A teen neighbor of Chesterfield teacher Janet Esrock played in the football game Esrock was returning home from the night of the car crash that ultimately took her life.
The teen is a junior at St. Louis University High School and offensive lineman on the football team, Alec Abeln. He shared his story with his school's Prep News online, shortly after the untimely death of his "second mom."
Esrock, 50, and her son Jonathan Esrock, 16, were critically injured August 27 on Wildhorse Creek Road in Chesterfield, driving home from a Parkway North vs. SLUH football game when a car driven by Patrick McCormick struck their car head-on.
Janet Esrock died two weeks later, never regaining consciousness. Her son is recovering from multiple injuries.
McCormick was charged, and included manslaughter driving drunk and assault. A pre-trial hearing is March 16 in St. Louis County Court.
Here are excerpts from Abeln's story in Prep News, written by Nathan Rubbelke. The awesome piece in its entirety can be found on Prep News.
- (Abeln) had grown up with her, a next-door neighbor for the past 16 years in their Chesterfield neighborhood. Growing up, Esrock was a constant figure in his life.
- “During the summer (she was a teacher, and she would be off), literally every day, we would be over (at her house), and she was offering to give us rides before I could drive or just keeping us entertained and doing stuff for us,” said Abeln.
Esrock loved to watch his football games, and rarely missed one—sitting with his parents. She went to the season opener the night of the wreck, with SLUH losing to Parkway North High School 38-35.
On the drive home with his dad, Abeln sees the crash about a mile from home, on Wildhorse Creek Road. His mother, in a separate car, passes by and worries about who it could be. They find out the serious nature of the injuries from a police officer.
Janet Esrock's husband was home that night, and walked Abeln's dog Spanky. He typically returned Spanky to the Abeln's home.
- “We got home and Spanky was not in his kennel, so we think he is still over at Esrock’s,” said Abeln. “And I think that’s when we knew.”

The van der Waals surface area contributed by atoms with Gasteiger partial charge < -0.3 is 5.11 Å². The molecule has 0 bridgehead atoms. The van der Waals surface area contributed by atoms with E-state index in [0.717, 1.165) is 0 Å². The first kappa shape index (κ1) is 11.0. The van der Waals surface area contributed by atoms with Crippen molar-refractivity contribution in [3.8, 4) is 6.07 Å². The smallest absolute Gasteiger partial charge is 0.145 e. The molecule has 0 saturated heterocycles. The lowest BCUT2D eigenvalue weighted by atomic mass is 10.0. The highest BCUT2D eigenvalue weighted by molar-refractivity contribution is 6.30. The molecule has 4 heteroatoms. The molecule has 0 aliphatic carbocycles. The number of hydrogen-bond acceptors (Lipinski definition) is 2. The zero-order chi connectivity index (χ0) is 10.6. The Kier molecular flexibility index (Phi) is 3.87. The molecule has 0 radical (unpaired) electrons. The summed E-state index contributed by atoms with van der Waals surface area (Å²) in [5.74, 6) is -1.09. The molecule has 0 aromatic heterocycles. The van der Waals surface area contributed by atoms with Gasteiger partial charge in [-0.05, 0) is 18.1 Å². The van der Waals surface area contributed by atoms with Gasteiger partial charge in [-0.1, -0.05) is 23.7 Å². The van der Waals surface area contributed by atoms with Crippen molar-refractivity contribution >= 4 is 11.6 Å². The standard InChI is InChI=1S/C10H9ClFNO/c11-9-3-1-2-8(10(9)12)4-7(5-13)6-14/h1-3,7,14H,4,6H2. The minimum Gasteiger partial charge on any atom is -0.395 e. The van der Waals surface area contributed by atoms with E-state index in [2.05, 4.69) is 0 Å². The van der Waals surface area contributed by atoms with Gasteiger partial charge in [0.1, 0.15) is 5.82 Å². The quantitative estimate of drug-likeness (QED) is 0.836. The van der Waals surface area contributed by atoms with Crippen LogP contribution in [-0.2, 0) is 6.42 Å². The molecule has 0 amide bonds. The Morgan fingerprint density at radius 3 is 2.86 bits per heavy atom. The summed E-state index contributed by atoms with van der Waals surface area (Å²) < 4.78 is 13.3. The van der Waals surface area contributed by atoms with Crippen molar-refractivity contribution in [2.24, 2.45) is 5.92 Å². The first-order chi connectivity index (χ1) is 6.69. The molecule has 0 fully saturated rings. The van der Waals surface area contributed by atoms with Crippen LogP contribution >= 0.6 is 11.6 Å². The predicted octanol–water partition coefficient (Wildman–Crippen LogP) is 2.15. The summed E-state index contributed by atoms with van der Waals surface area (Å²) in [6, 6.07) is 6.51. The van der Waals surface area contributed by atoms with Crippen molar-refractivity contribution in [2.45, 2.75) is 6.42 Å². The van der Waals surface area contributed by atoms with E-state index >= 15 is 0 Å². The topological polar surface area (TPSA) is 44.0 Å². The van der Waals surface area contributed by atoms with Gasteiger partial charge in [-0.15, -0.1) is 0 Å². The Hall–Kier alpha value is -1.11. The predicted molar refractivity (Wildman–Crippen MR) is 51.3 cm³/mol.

Yet he held out hope.
- “You know, there are 50,000 people in Chesterfield,” said Abeln.
But the next morning, Saturday, they learn Janet Esrock is in Mercy Hospital's ICU, fighting for her life. Jonathan is seriously injured.
The next week, his football team is scheduled to play Ladue—Janet Esrock's high school alma mater. Abeln thinks about how she would love to seem him beat Ladue. SLUH wins 49-27. He's feels optimistic.
But the following week, news comes of the results of Esrock's brain scan in a text from his own mother, just before a game with Webster Groves.
- "'Hey, the brain scan said there was no activity, so it’s not good.’"
- “There were strokes all over the brain,” said Abeln. “The doctors said she can’t interpret things, but she can see and observe, feel things, but she can’t say ‘This is a table’ or say ‘I need to wake up.’”
- Doctors determined she would not be able to wake up, and life support was pulled on Tuesday. Abeln’s mother Julie was in the room as she passed.
- The funeral was ...held at a small Jewish chapel, the same place Esrock and her husband were married. Abeln missed a pep rally and two classes to attend.
- Abeln and his family sat with Esrock's family. The chapel held 300 but 2,000 came.
That night, the football coach gave the team advice before the game: Play every play like it's your last—give 100 percent.
- “And that really hit home with me, like every play could be my last. This could be my last game."
- Esrock’s death has been a source of struggle for Abeln. He misses Esrock’s math tutoring, which has helped him with his classes at SLUH. And he misses their conversations, talking football.
- “She would clip out papers and say, ‘Did you see this kid signed here or got this offer?’” explained Abeln.
- Abeln will continue to miss her, he will do his best to move on, always doing his best to honor Janet Esrock. “There really isn’t anything we can do now, it’s in the past,” said Abeln. “Take every play like it is your last.”